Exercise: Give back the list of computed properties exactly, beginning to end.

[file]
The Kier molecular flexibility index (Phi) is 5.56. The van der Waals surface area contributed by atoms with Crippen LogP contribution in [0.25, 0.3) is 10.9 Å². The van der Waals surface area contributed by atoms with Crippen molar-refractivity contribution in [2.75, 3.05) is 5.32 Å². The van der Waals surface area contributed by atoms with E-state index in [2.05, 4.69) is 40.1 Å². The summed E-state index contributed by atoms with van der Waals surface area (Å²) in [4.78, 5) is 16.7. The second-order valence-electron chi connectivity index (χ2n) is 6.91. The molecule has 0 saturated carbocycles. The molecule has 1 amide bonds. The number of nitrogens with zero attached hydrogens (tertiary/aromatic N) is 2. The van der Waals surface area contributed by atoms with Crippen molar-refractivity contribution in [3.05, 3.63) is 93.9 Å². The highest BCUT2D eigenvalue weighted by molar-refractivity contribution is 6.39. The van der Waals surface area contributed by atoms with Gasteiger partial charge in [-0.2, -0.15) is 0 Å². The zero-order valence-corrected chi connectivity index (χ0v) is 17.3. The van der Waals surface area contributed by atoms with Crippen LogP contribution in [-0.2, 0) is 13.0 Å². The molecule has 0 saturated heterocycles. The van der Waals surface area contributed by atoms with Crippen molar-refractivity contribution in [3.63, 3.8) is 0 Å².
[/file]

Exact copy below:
The Kier molecular flexibility index (Phi) is 5.56. The van der Waals surface area contributed by atoms with Crippen LogP contribution in [0.25, 0.3) is 10.9 Å². The van der Waals surface area contributed by atoms with Crippen molar-refractivity contribution in [2.75, 3.05) is 5.32 Å². The van der Waals surface area contributed by atoms with E-state index in [2.05, 4.69) is 40.1 Å². The summed E-state index contributed by atoms with van der Waals surface area (Å²) in [4.78, 5) is 16.7. The second-order valence-electron chi connectivity index (χ2n) is 6.91. The molecule has 0 saturated carbocycles. The molecule has 1 amide bonds. The number of nitrogens with zero attached hydrogens (tertiary/aromatic N) is 2. The van der Waals surface area contributed by atoms with Crippen molar-refractivity contribution in [3.05, 3.63) is 93.9 Å². The highest BCUT2D eigenvalue weighted by molar-refractivity contribution is 6.39. The van der Waals surface area contributed by atoms with Gasteiger partial charge in [-0.2, -0.15) is 0 Å². The zero-order valence-corrected chi connectivity index (χ0v) is 17.3. The van der Waals surface area contributed by atoms with Crippen LogP contribution in [-0.2, 0) is 13.0 Å². The molecule has 0 saturated heterocycles. The van der Waals surface area contributed by atoms with Crippen molar-refractivity contribution in [3.63, 3.8) is 0 Å².